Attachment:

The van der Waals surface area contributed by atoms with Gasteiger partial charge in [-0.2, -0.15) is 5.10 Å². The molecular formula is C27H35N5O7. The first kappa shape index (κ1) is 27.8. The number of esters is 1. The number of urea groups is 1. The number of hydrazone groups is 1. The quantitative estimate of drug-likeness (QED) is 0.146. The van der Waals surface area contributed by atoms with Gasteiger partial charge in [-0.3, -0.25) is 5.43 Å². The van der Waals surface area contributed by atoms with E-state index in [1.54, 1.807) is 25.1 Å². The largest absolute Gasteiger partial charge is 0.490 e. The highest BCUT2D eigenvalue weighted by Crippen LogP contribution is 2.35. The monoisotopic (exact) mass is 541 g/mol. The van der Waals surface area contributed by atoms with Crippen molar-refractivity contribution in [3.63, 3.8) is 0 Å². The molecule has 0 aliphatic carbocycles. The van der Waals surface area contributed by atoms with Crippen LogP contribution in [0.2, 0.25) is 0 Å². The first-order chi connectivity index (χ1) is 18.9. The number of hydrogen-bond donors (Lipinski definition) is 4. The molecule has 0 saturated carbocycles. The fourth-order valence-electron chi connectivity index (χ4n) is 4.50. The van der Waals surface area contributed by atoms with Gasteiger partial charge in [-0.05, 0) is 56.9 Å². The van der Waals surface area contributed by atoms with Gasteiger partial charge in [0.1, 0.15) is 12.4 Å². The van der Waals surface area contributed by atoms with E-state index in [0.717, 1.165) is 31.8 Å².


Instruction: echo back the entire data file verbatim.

The van der Waals surface area contributed by atoms with Gasteiger partial charge in [-0.2, -0.15) is 5.10 Å². The molecular formula is C27H35N5O7. The first kappa shape index (κ1) is 27.8. The number of esters is 1. The number of urea groups is 1. The number of hydrazone groups is 1. The quantitative estimate of drug-likeness (QED) is 0.146. The van der Waals surface area contributed by atoms with Gasteiger partial charge in [-0.3, -0.25) is 5.43 Å². The van der Waals surface area contributed by atoms with E-state index in [1.54, 1.807) is 25.1 Å². The largest absolute Gasteiger partial charge is 0.490 e. The highest BCUT2D eigenvalue weighted by Crippen LogP contribution is 2.35. The monoisotopic (exact) mass is 541 g/mol. The van der Waals surface area contributed by atoms with Crippen molar-refractivity contribution in [3.63, 3.8) is 0 Å². The molecule has 0 aliphatic carbocycles. The van der Waals surface area contributed by atoms with Crippen LogP contribution in [0.2, 0.25) is 0 Å². The first-order chi connectivity index (χ1) is 18.9. The number of hydrogen-bond donors (Lipinski definition) is 4. The molecule has 0 saturated carbocycles. The fourth-order valence-electron chi connectivity index (χ4n) is 4.50. The van der Waals surface area contributed by atoms with Gasteiger partial charge in [-0.05, 0) is 56.9 Å². The van der Waals surface area contributed by atoms with Gasteiger partial charge in [0.1, 0.15) is 12.4 Å². The van der Waals surface area contributed by atoms with E-state index in [0.717, 1.165) is 31.8 Å².